16. False – though some Christians certainly do disapprove of IVF treatment for the reason stated, the statement is still false because medical research is allowed to be carried out on embryos until the 14th (not the 12th) day of their development. This is also why some Christians may be opposed to PGD (Pre-Implantation Genetic Diagnosis), a technique used in conjunction with IVF that involves screening newly fertilised embryos for inheritable genetic conditions (e.g. Huntington’s Disease, Tay-Sachs and Down Syndrome) before the embryos are implanted in the womb. This procedure again may involve the discarding of spare embryos.
17. a – this teaching of Jesus can be found in Mark’s gospel, and in the same passage he seems to rule out re-marriage after divorce by stating that this practice is adulterous.
18. d – it’s Harvey Cox not Harvey Nichols. Harvey Nichols is a well-known department store chain. The American liberal theologian Harvey Nichols has argued that what is important is a relationship of love; whether the couple are married does not matter. Nichols goes on to suggest that in a world of fluid relationships, extramarital sex is sometimes going to be inevitable. However, he sees it as a symptom that a relationship may have broken down. The couple should recognise this and, in love and charity, move on.
19. c – it was Joseph Fletcher who argued that.
20. True – see HERE.
21. False – they thought it shouldn’t be illegal.
22. d – Aristotle thought that virtuous love could only be cultivated within a marriage. NOTE: the statement in e is a bit of new information.
23. False – it is condemned in the book of Leviticus.
26. a – it is the Canaanites who are referred to not the Ba’ul. The Ba’ul are an alien race from Star Trek who use their technological superiority to feast upon the Kelpien people. Just on the wider issue of the Bible and homosexuality, here is John Boswell again from his book Christianity, Social Tolerance and Homosexuality:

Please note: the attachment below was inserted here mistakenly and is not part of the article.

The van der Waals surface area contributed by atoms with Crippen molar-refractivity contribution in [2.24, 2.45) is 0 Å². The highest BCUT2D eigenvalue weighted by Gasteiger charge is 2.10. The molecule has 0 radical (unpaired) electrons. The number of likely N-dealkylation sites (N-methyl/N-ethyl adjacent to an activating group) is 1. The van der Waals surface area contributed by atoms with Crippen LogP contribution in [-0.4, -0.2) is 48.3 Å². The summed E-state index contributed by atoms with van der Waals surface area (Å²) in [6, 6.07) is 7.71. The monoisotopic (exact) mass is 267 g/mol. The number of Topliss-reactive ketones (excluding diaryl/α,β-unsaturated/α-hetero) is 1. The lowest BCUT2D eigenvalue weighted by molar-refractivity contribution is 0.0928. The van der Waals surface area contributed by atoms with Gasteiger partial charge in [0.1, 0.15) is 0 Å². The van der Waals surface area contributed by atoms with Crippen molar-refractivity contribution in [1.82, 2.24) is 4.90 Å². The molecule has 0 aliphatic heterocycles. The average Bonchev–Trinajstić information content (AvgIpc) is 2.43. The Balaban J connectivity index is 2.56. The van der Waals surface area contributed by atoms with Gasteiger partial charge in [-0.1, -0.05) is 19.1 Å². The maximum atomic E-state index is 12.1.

‘In sum, there is only one place in the writings which eventually became the Christian Bible where homosexual relations per se are clearly prohibited – Leviticus – and the context in which this prohibition occurred rendered it inapplicable to the Christian community, at least as moral law. It is almost never cited as grounds for objection to homosexual acts.
The notion that Genesis 19 – the account of Sodom’s destruction – condemned homosexual relations was the result of myths popularized during the early centuries of the Christian era but not universally accepted until much later and only erratically invoked in discussions of the morality of gay sexuality. Many patristic authors concluded that the point of the story was to condemn inhospitality to strangers; others understood it to condemn rape; most interpreted it in broadly allegorical terms, only tangentially related to Christianity.
There was no word in classical Greek for ‘homosexual’, and there is no evidence, linguistic or historical, to suggest that either the kadeshim of the Old Testament or the arsenokoitai [I think that’s what the word is] of the New were gay people or particularly given to homosexual practices. On the contrary, it is clear that these words merely designated types of prostitutes: in the case of the former, those associated with pagan temples; in that of the latter, active (as opposed to passive) male prostitutes servicing either sex.’
28. False – the first marriages were performed in 2014 but the Bill was passed in 2013.
31. c- the title of Bentham’s work was Essay on Paederasty.
32. False – Mill wrote this in his famous essay On Liberty.
34. b – Dominian thinks that the emphasis on the procreative function of sex within marriage as maintained by Aquinas and subsequent Catholic teaching is too narrow.
35. c – Vardy regards these relationships as essentially shallow and largely affectless, drained of the love and commitment that he considers to be vital for social cohesion and mental health.
36. b – for Kant, sexual harassment of any kind would be wrong because it involves not treating someone as an ‘end in themselves’ (NOT a ‘means to an end’), a fellow rational being whose membership of the Kingdom of Ends, a community of rational creatures, automatically entitles them to respect.